Friday, May 9, 2008

Subsurface Scattering II

Yesterday we took a look at the way light enters the skin and scatters below the surface, creating an unmistakable glow.

Sculptors who create hyper-real figures know that in order to fool the eye, the surface layer of skin has to be somewhat translucent. That’s why the figures in wax museums look more real than painted plaster. Your eye instantly spots the difference.

This was always a problem for Duane Hanson’s (1925-1996) figures, which were made from cast fiberglass and polyester resin. They were realistic in every other way, but the skin often had an unnatural opacity.

In the earlier days of movie animatronics, such as “Gremlins,” above, the skin was made of cast latex, which was a little too opaque, but now visual effects wizards generally use silicone when they need the surface to transmit and scatter more light.

Thomas Kueblers amazingly lifelike figures are made with a secret process using silicone. Note the subsurface scattering at the edge of shadow along the nose.

Ron Mueck, who makes realistic larger-than-life figures, uses silicone for babies, whose skin scatters light even more readily than adult skin.

The field of 3D animation and digital effects is developing the theory behind subsurface scattering. In the early Toy Story and Shrek films, it wasn’t possible to convey the effect, but now it has become a standard practice, and was used effectively in "Lord of the Rings."

Here are two images by Henrik Jensen, the first without subsurface light transport.

To get it right, computers have to be taught to consider density variations, form thickness, and light direction. Artists in the 3D animation field often get plenty of credit, but here we have to pay our grateful respect to the mathematicians, scientists, and programmers.

This is one of the reasons I’m glad to be a painter right now, and not in some past age. There’s a cross-fertilization of knowledge and technique happening between all these fields of art and science.
Ron Mueck, link.
Thomas Kuebler, link.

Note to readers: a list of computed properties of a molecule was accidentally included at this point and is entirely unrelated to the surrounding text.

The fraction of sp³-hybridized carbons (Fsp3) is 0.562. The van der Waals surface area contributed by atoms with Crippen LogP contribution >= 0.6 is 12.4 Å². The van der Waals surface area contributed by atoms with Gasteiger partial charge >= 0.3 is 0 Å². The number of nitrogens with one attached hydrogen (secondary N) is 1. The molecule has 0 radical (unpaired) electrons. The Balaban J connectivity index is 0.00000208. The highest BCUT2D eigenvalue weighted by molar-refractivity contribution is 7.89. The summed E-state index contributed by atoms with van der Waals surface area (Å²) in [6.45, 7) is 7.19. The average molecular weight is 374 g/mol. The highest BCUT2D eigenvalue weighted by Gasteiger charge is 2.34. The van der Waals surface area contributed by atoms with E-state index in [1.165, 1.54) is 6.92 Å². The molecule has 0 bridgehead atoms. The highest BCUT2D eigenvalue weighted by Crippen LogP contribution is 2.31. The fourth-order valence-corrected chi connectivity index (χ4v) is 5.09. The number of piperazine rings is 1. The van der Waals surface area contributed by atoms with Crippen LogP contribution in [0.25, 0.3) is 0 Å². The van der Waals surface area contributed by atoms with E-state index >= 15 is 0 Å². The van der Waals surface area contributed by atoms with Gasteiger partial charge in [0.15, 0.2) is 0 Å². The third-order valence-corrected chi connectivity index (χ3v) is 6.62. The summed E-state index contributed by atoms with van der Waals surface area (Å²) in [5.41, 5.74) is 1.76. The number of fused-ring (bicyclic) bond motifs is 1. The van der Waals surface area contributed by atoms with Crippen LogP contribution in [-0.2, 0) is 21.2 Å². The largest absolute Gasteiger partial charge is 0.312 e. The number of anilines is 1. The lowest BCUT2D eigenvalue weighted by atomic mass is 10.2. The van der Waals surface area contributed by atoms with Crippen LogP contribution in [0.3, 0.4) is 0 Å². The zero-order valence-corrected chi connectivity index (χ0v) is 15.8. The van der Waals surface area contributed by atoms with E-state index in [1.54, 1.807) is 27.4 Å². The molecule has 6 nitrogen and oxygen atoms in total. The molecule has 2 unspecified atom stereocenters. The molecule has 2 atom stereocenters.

Gremlins copyright Amblin Entertainment, link
Gollum copyright New line Cinema, link
CGI examples by pioneer Henrik Jenson (Thanks, Mr. Atrocity), link


Tom said...

Just to take an opposite track James, and not trying to be a trouble maker, where is the art in these sculptures, they seem to take the mind down to the level of revulsion, like looking at the details of a wound or watching a medical operations fascinating and disgusting. Restraint and simplicity always seem to strike a greater internal chord. A Greek or medieval sculpture seems to have infinitely more power, for all there lack of realism.

They are great for movies but I don't know if I would want them for a public space.

James Gurney said...

Tom, you raise a fair point, but of course it's not the one I was addressing in the post. I was just looking at how these guys achieve verisimilitude.

I haven't seen Mr. Mueck's work in person, but have seen a couple Hansons and Kueblers, and find them quite striking and interesting, but at the same time almost embarrassing to look at, because you know you're not supposed to stare. I think Kuebler's work is brilliant because of the caricature and storytelling. Don't know if I'd want one in my house, though.

But your point is completely valid, and a good one for discussion. Realism is just one objective in art, and it's not the only one or the ultimate one in itself. Like you, I love Greek sculptures for their simplicity and idealism. It's hard to believe when you look at the white marble statues that the Greeks often painted them in polychrome.

Shane White said...

Posts like this make me realize that I only know a small portion of what I'm really seeing. My focus is on so many other parts of making a good picture that I'm not sure how much more 'seeing' I can do.

I guess when your painting in the studio, every little bit counts. When you're painting from life, you're at the mercy sometimes of the failing light.

I'm sure once you get it into your bones it becomes second watching for tangents, avoiding tension between shapes, etc.

The science of art, while fascinating seems equally overwhelming at times. Thanks, regardless.

I guess to suspend disbelief every little bit helps. :)


Victor said...

Uncanny valley, anyone?

I think some of the examples you wrote about in your post seem less realistic and rather unsettling in their efforts to achieve realism because they sort of overstate that last 1% is needed to create the impression of human skin. It's sort of like when a portrait painting's edges are overstated; better leave things to the imagination than accidentally over-doing it.

JP said...